Prolonged torsion results in constriction of the uterine vessels to ultimately include uterine artery occlusion. As obstructed outflow increases pressure within the placental cotyledons, fetal distress becomes apparent and the risk of placental abruption significantly increases. Necrosis of the uterus has also been identified in several case studies. Uterine torsion is rarely diagnosed prior to emergency caesarean section.3 It was originally theorised that torsion only occurred in the presence of uterine tumours: ‘no tumour, no torsion’. Over time this understanding has been modified to include uterine abnormality until now when it is understood that most cases occur in normal anatomy, though causative factors are identified as repeat offenders in case reports. These include uterine myomata (31.8 per cent), congenital uterine abnormalities, mostly bicornuate uteruses (14.9 per cent), pelvic adhesions (8.4 per cent), ovarian cysts (seven per cent) and fetal malpresentation (two per cent). Single cases of external cephalic version and maternal trauma have been reported as causative factors.3

There are 212 documented cases in literature to date, the first of which was reported in 1876.4 Differential diagnosis is usually obstructed labour, placental abruption, uterine rupture or fibroid degeneration as symptoms include intense colicky abdominal pain that progresses to severe generalised abdominal pain and is associated with eventual fetal compromise. Vaginal bleeding, urinary or bowel disturbances are also regularly described, along with fetal arrhythmias in cases with prolonged torsion. Symptoms usually present unexpectedly and acutely in labour and occasionally, antenatally. Cases have been identified in all age groups, and at all gestations, but most occur in the third trimester.2,4

Torsion is almost always misdiagnosed and then identified unexpectedly at emergency caesarean section, but can be identified antentally. An example of antenatal diagnosis was described by Wilson et al when an abnormal vaginal examination prompted an MRI, which identified torsion by demonstrating an ‘X’ shaped shadowing at the level of the vagina where a ‘H’ shaped shadowing would normally be seen.2,4 However, MRI diagnosis has also been documented to fail to identify torsion in a case where the images were not taken specifically at the level of the vagina, as symptoms indicated an acute abdomen, and therefore failed to identify the tell-tale ‘X’.3 Ultrasound has also been used to identify a change in position of a previously documented uterine fibroid or placenta as a diagnostic tool.6 Presentation is generally acute with severe abdominal pain and signs of pregnancy compromise in the third trimester, so an MRI or ultrasound may not the most appropriate diagnostic tool.

Once symptoms are identified and a differential diagnosis made, pregnancies at, or close to, term are delivered by emergency caesarean section.

If diagnosed in the second trimester of the pregnancy, laparoscopic reversal of the torsion can be attempted, though is associated with significant risk to the pregnancy, with 13 per cent perinatal mortality.3 Some sources recommend plication of the round or uterosacral ligaments to prevent repeat torsion of the gravid uterus.7,8 Closer to term, or at term, delivery by caesarean section can be undertaken, usually with minimal risk, though in the presence of necrosis, hysterectomy may be recommended. Depending on the degree and duration of torsion, anatomy can be grossly distorted and oedematous, making identification of landmark structures difficult. The lower segment and bladder may not be identifiable at all increasing risk of maternal injury.4 In many cases, torsion is not recognised, or is too difficult to reverse prior to delivery; however, the position of the uterus should be deliniated as much as possible prior to uterine incision and the bladder reflected if possible to avoid damage to uterine arteries, ligaments, tubes and uterine vessels. Caesarean delivery through the lower posterior surface of the uterus has been reported in a number of cases5,9 as occurred in the above case.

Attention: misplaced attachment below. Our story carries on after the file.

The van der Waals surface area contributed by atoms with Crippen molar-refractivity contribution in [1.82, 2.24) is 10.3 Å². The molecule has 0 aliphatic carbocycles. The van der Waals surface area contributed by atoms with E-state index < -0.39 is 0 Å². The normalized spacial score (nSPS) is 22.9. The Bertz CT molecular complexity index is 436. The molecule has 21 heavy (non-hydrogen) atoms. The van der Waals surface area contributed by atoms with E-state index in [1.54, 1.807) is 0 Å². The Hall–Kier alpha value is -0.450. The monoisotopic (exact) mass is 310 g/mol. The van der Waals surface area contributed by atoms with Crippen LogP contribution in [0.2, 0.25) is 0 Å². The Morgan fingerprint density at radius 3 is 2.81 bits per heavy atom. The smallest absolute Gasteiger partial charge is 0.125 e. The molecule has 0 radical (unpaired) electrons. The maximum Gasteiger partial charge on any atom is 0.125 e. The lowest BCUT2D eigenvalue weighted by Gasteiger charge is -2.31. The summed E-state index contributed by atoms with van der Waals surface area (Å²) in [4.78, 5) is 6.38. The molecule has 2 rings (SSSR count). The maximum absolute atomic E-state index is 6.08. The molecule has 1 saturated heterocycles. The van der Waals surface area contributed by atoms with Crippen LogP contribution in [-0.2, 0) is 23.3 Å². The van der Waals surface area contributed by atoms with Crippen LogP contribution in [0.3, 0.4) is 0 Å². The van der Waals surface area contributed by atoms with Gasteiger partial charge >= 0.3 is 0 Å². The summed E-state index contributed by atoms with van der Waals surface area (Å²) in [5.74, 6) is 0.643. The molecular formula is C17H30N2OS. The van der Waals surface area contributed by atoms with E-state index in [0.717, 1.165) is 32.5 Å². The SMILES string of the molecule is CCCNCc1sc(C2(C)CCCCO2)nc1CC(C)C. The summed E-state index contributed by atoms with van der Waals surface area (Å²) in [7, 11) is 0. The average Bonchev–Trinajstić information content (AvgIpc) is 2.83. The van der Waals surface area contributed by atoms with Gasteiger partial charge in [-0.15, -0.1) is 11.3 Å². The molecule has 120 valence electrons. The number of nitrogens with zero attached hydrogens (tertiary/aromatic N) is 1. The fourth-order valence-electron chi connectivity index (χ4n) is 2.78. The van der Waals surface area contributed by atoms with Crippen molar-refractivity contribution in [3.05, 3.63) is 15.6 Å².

Posterior surface after detorsion.

Across all reported cases, maternal mortality is 13–18 per cent.4 Further advanced pregnancies have higher mortality, with 18.5 per cent at term, though this number is skewed by the majority of cases reported being in the third trimester. Rotations of higher than 180 degrees are associated with a mortality rate of 50 per cent. There have been no reported cases of lovorotation greater than 270 degrees since 1985.

Since 1976, 12 per cent of cases report fetal demise and no cases report maternal demise.4 The outcomes are not always congruent with the degree of torsion or the severity of the symptoms, with 11 per cent of documented cases being asymptomatic, as in this case.4 Most reported cases have a positive outcome for both mother and baby; however, before 1976, there are reported cases of maternal death and two cases of peripartum hysterectomy for ascending necrosis secondary to torsion.

In the case presented at the beginning of this article, both patients remained asymptomatic throughout. The emergency caesarean section was performed for the high risk of cord prolapse not for a suspected torsion of the uterus. Given the urgency of the delivery, diagnosis was not made until exteriorisation of the uterus following delivery. As discussed, it was only upon more detailed examination of the exposed uterus that the engorged left fallopian tube and paminiform plexus were identified as the structures diagonally crossing the uterus and the oedematous bladder was noted deep in the pouch of Douglas on the rotated anterior surface of the uterus.

The risks of recurrent torsion are unknown and recommendations for future pregnancies vary, so it was recommended to the mother that clinically she could attempt a vaginal birth; however, an elective caesarean section was appropriate and should certainly be seriously considered should there be a failure of the fetal head to appropriately engage in a future pregnancy.